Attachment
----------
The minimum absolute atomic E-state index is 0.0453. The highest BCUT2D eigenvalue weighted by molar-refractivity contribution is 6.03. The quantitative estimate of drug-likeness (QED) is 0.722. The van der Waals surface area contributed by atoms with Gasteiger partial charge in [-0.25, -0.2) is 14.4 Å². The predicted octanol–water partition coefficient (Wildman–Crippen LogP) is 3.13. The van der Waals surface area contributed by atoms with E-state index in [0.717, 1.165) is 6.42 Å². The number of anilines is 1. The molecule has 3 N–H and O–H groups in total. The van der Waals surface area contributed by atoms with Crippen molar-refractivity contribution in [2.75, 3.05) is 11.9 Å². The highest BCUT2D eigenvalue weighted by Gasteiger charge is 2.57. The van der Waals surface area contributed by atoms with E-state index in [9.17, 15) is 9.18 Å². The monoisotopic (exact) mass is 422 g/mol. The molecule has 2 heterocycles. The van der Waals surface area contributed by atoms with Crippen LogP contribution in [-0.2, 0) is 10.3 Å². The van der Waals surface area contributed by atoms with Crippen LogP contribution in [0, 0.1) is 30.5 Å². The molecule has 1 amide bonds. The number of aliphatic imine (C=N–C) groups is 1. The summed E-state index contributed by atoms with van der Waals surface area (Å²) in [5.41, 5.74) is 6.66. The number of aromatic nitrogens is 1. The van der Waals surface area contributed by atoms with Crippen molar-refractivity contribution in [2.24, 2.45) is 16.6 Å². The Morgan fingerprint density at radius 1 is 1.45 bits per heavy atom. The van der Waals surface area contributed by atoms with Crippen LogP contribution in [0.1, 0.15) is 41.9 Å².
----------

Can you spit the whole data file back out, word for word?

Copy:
The minimum absolute atomic E-state index is 0.0453. The highest BCUT2D eigenvalue weighted by molar-refractivity contribution is 6.03. The quantitative estimate of drug-likeness (QED) is 0.722. The van der Waals surface area contributed by atoms with Gasteiger partial charge in [-0.25, -0.2) is 14.4 Å². The predicted octanol–water partition coefficient (Wildman–Crippen LogP) is 3.13. The van der Waals surface area contributed by atoms with E-state index in [0.717, 1.165) is 6.42 Å². The number of anilines is 1. The molecule has 3 N–H and O–H groups in total. The van der Waals surface area contributed by atoms with Crippen molar-refractivity contribution in [2.75, 3.05) is 11.9 Å². The highest BCUT2D eigenvalue weighted by Gasteiger charge is 2.57. The van der Waals surface area contributed by atoms with E-state index in [9.17, 15) is 9.18 Å². The monoisotopic (exact) mass is 422 g/mol. The molecule has 2 heterocycles. The van der Waals surface area contributed by atoms with Crippen LogP contribution in [-0.2, 0) is 10.3 Å². The van der Waals surface area contributed by atoms with Crippen LogP contribution in [0, 0.1) is 30.5 Å². The molecule has 1 amide bonds. The number of aliphatic imine (C=N–C) groups is 1. The summed E-state index contributed by atoms with van der Waals surface area (Å²) in [5.41, 5.74) is 6.66. The number of aromatic nitrogens is 1. The van der Waals surface area contributed by atoms with Crippen molar-refractivity contribution in [2.24, 2.45) is 16.6 Å². The Morgan fingerprint density at radius 1 is 1.45 bits per heavy atom. The van der Waals surface area contributed by atoms with Crippen LogP contribution in [0.1, 0.15) is 41.9 Å².